'Dereliction of Duty' | Jackson Free Press | Jackson, MS

'Dereliction of Duty'

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Death Row inmate Dale Leo Bishop is set to be executed July 23.

Having re-opened the sluice gates of executions with Earl Berry in May, the state of Mississippi could put a second man to death later this month. Dale Leo Bishop, convicted in 2000 in the 1998 murder of Marcus Gentry, has a date with lethal injection July 23.

Bishop is not an easy man to empathize with, nor are the circumstances of his crime easy to hear. According to court documents, Bishop and his co-defendant Jessie Johnson were angry with Gentry for "ratting out" Johnson's brother, which resulted in the brother's arrest on a narcotics charge. The pair supposedly lured Gentry away from a gathering, and then beat him to death with a claw hammer. Johnson wielded the hammer, while Bishop allegedly made sure Gentry didn't escape.

Few could argue that the crime was not reprehensible. Few even argue the facts of the case.

But in this country, even criminals have rights, and there are rules to follow during trials. Bishop's rights were severely impinged upon by Mississippi's flawed justice system, and serious errors occurred during his trial and appeals, according to his current attorneys, James Craig of Phelps Dunbar and Stacy Ferraro and Glenn Swartzfager of the Mississippi Office of Capital Post-Conviction Counsel.

"This is another case that shows that just having state-funded counsel is not enough, if we're not going to (sufficiently) fund them and have committed, serious lawyers handling these cases," Craig said.

In an appeal filed Monday, June 31, which runs more than 400 pages, Bishop's lawyers accuse Robert Ryan, former director of the Mississippi Office of Capital Post-Conviction Counsel and Swartzfager's predecessor, with "extreme dereliction of duty" in Ryan's failure to present mitigating evidence in Bishop's appeal. The brief includes affidavits supporting the defense's allegations that Ryan deliberately suppressed his own staff's investigation, which revealed Bishop's life-long mental illness, and summarily dismissed the volunteers working on the case.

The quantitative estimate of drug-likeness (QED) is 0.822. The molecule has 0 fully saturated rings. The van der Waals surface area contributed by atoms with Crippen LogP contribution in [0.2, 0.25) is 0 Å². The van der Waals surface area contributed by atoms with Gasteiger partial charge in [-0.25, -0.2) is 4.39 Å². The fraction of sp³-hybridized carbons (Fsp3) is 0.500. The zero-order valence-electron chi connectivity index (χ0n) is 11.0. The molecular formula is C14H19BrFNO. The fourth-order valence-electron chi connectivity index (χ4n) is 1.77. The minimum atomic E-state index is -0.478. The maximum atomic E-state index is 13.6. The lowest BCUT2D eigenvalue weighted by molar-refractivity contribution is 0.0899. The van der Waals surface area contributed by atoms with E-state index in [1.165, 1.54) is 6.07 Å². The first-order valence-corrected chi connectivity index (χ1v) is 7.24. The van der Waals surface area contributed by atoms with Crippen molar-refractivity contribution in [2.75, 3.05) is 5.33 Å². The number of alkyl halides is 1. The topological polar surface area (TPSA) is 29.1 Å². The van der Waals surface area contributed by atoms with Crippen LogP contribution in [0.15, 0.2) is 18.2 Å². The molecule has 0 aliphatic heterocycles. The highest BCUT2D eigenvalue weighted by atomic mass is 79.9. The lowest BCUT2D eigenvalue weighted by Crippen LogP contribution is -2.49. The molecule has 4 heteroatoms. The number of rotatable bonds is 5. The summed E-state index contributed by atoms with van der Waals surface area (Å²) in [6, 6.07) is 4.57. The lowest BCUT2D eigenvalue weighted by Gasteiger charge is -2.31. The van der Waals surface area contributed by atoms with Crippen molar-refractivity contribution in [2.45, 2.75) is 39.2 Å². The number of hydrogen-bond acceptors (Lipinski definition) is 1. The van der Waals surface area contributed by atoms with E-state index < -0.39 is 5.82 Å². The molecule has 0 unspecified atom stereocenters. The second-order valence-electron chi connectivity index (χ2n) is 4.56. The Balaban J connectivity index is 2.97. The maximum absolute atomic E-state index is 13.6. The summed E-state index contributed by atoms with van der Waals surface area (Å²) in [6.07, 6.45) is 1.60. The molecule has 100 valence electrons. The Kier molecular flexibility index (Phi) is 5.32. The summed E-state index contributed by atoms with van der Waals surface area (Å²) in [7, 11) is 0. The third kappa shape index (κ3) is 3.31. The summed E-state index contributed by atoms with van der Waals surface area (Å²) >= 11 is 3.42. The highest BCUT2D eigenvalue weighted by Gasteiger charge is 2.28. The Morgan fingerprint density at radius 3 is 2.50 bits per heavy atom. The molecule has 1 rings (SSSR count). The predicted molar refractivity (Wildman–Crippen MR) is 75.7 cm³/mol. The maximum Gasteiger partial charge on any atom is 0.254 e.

"The director simply discarded this proof and substituted his own unsubstantiated and frivolous allegations (with the appeal). All the while, Bishop himself had no idea his lead lawyer was sabotaging his main chance to escape execution," the lawyers wrote.

"I don't really know if Ryan was overworked or in over his head," Craig said. "I knew that he was somewhat aloof from and somewhat intimidated by those of us who had been doing these cases for many years, but whatever the reason is for his lack of performance, it's just another situation where the quality of justice you get is dependent on whether you have any money. That's been such a theme for Dale Bishop, because his mother tried to have him taken for (psychiatric evaluation and treatment). They quoted her a price and she couldn't possibly afford it. This was a situation that probably could have been avoided if somebody would have intervened in (Bishop's) life."

The brief goes on to say that Ryan failed to have Bishop evaluated although he knew Bishop was taking Lithium after doctors at Parchman diagnosed his illness. Lithium is prescribed almost exclusively to people suffering from bipolar disorder, the brief states. Instead, Ryan made the claim in his appeal that Bishop was mentally retarded, while attaching evidence indicating clearly that he was not.

"I think it's close to criminal fraud to take the state's money and handle a case like this," Craig said.

Although Ryan's alleged incompetence is the centerpiece of their appeal, the attorneys also claim that there is insufficient evidence that Bishop had any pre-contemplated plan to kill Gentry, one of the components required to impose the death penalty in Mississippi when a defendant is not the actual killer. Bishop's co-defendant, Johnson, stated in an affidavit that the murder took place after a two-week drug binge and that they had been smoking marijuana, and injecting crystal meth and cocaine prior to the crime.

"There was never any plan to kill Mark," Johnson wrote. "I liked Mark a lot. … Dale and Mark were friends. We were all friends. I don't remember much about what happened. We never meant something like that to happen."

Johnson, who actually killed Gentry and who was tried after Bishop, is serving a life sentence without the possibility of parole.

Bishop, though, has likely run out of appeals. The Mississippi Supreme Court affirmed Bishop's conviction and sentence in 2002 and denied post-conviction relief in 2004 and 2007. This past May, the U.S. Supreme Court refused to hear the case. Craig expects the court's ruling on this latest appeal some time the week of July 7.

Ryan could not be reached for comment on this story. Swartzfager and David Daniels, Bishop's original attorney who currently works in the Lee County district attorney's office, did not return calls.

Two additional death-row appeals are on the state Supreme Court's docket this summer: Anthony Doss, 37, convicted in 1993; and Howard Dean Goodin, 54, convicted in 1999. Mississippi's death row currently holds 63 inmates, three of whom are women.

Previous Comments

ID
132020
Comment

How can Bishop be sentenced to death and Johnson be sentenced to life without parole if Johnson is the one who actually swung the hammer? I don't get it.

Author
LatashaWillis
Date
2008-07-11T10:52:20-06:00

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